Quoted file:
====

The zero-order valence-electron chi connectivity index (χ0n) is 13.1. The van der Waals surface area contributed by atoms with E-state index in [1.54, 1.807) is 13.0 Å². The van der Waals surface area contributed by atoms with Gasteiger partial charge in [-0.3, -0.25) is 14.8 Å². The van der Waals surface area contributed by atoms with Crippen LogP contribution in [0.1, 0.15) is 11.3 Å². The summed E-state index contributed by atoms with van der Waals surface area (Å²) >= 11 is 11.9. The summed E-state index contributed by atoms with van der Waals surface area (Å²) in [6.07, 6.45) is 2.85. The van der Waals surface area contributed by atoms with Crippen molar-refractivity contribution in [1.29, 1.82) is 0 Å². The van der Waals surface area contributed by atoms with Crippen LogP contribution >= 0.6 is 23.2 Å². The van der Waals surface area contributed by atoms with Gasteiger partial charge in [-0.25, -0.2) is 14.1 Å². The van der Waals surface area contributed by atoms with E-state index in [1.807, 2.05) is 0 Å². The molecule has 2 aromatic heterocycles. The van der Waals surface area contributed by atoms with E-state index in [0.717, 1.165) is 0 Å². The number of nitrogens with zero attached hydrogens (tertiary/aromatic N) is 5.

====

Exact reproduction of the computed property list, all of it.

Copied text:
The zero-order valence-electron chi connectivity index (χ0n) is 13.1. The van der Waals surface area contributed by atoms with E-state index in [1.54, 1.807) is 13.0 Å². The van der Waals surface area contributed by atoms with Gasteiger partial charge in [-0.3, -0.25) is 14.8 Å². The van der Waals surface area contributed by atoms with Crippen LogP contribution in [0.1, 0.15) is 11.3 Å². The summed E-state index contributed by atoms with van der Waals surface area (Å²) >= 11 is 11.9. The summed E-state index contributed by atoms with van der Waals surface area (Å²) in [6.07, 6.45) is 2.85. The van der Waals surface area contributed by atoms with Crippen molar-refractivity contribution in [1.29, 1.82) is 0 Å². The van der Waals surface area contributed by atoms with Crippen LogP contribution >= 0.6 is 23.2 Å². The van der Waals surface area contributed by atoms with Gasteiger partial charge in [-0.25, -0.2) is 14.1 Å². The van der Waals surface area contributed by atoms with E-state index in [1.807, 2.05) is 0 Å². The molecule has 2 aromatic heterocycles. The van der Waals surface area contributed by atoms with E-state index in [0.717, 1.165) is 0 Å². The number of nitrogens with zero attached hydrogens (tertiary/aromatic N) is 5.